I am already feeling jealous on the prospect of wonderful time Sentient is going to have next month. And that too in the best month of the year. Pleasant spring air, his plants flowering, bees buzing arround him. Boy its a luxury.

Comment by Idaho Spud on March 21, 2013 at 7:16am

Sentient, I was going to ask if your roof was copper.  That's my favorite metal.  I like it's color better than silver, and silver better than gold.

Are you giving the copper a protective coating, or letting it turn green?

Comment by Plinius on March 21, 2013 at 2:31am

A beautiful beehive, Sentient! I hope you'll have lots of success - and honey!

I like your picture very much, Amer! That woman must be a lot hardier than city dwellers like me, who can always choose between the stairs and the elevator.

Comment by Joan Denoo on March 20, 2013 at 9:53pm
Amer, I like the way that tree gives way to wires. Because of the heavy snow fall and sometimes wet snow, we have to get wires above the trees; the result is terrible pruning jobs that look awful and weaken even the best of trees.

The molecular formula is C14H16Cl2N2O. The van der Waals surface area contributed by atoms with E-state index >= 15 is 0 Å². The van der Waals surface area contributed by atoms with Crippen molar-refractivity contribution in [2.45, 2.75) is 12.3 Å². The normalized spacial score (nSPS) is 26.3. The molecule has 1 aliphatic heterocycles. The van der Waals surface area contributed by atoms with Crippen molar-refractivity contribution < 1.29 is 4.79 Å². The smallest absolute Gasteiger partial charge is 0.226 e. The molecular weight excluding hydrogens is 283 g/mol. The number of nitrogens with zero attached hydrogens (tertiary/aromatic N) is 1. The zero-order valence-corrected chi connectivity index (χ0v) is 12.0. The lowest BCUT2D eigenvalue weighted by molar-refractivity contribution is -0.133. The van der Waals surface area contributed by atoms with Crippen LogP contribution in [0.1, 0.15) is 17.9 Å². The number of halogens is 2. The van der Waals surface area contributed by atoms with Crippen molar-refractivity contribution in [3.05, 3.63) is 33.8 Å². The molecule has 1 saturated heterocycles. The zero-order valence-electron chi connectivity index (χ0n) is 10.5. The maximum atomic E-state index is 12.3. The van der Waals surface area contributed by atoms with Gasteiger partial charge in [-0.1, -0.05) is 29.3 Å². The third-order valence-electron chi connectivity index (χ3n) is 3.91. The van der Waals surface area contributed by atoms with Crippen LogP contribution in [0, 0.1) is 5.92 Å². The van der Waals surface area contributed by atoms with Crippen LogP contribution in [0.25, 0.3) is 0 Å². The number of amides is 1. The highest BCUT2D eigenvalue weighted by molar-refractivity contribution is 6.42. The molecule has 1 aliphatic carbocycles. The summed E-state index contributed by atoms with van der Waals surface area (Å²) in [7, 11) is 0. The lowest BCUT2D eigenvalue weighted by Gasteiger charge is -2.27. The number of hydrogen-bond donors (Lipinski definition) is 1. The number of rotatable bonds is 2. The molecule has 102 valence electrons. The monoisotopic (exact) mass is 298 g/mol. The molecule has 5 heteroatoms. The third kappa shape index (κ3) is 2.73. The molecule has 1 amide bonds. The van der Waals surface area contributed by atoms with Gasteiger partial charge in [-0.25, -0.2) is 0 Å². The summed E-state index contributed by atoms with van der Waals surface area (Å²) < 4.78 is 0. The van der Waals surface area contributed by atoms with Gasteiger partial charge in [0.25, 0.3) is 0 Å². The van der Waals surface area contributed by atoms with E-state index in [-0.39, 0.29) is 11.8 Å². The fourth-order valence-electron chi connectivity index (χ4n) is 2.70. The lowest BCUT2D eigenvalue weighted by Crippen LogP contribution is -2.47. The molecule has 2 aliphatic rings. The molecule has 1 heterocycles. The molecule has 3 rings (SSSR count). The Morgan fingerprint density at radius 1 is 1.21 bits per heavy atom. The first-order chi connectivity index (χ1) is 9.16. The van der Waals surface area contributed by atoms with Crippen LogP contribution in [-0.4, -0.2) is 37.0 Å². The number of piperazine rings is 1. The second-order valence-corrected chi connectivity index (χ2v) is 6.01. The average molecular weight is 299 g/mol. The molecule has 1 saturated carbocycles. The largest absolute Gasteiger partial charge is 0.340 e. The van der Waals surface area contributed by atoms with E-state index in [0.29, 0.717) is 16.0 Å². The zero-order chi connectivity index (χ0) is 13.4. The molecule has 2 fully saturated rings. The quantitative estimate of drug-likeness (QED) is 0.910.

Comment by Joan Denoo on March 20, 2013 at 9:51pm
Sentient, your bee hive is so beautiful, it is a piece of yard art. The bees will turn it into an enchanted place, especially with your lovely planting ideas.
Comment by Sentient Biped on March 20, 2013 at 9:38pm

Amer, what an unusual pruning job!  I guess they have to keep the wires free from branches, so it's either cut down the tree or prune as in the photo.  

Joan, the roof is copper.  It's supposed to prevent rot from our long rainy season.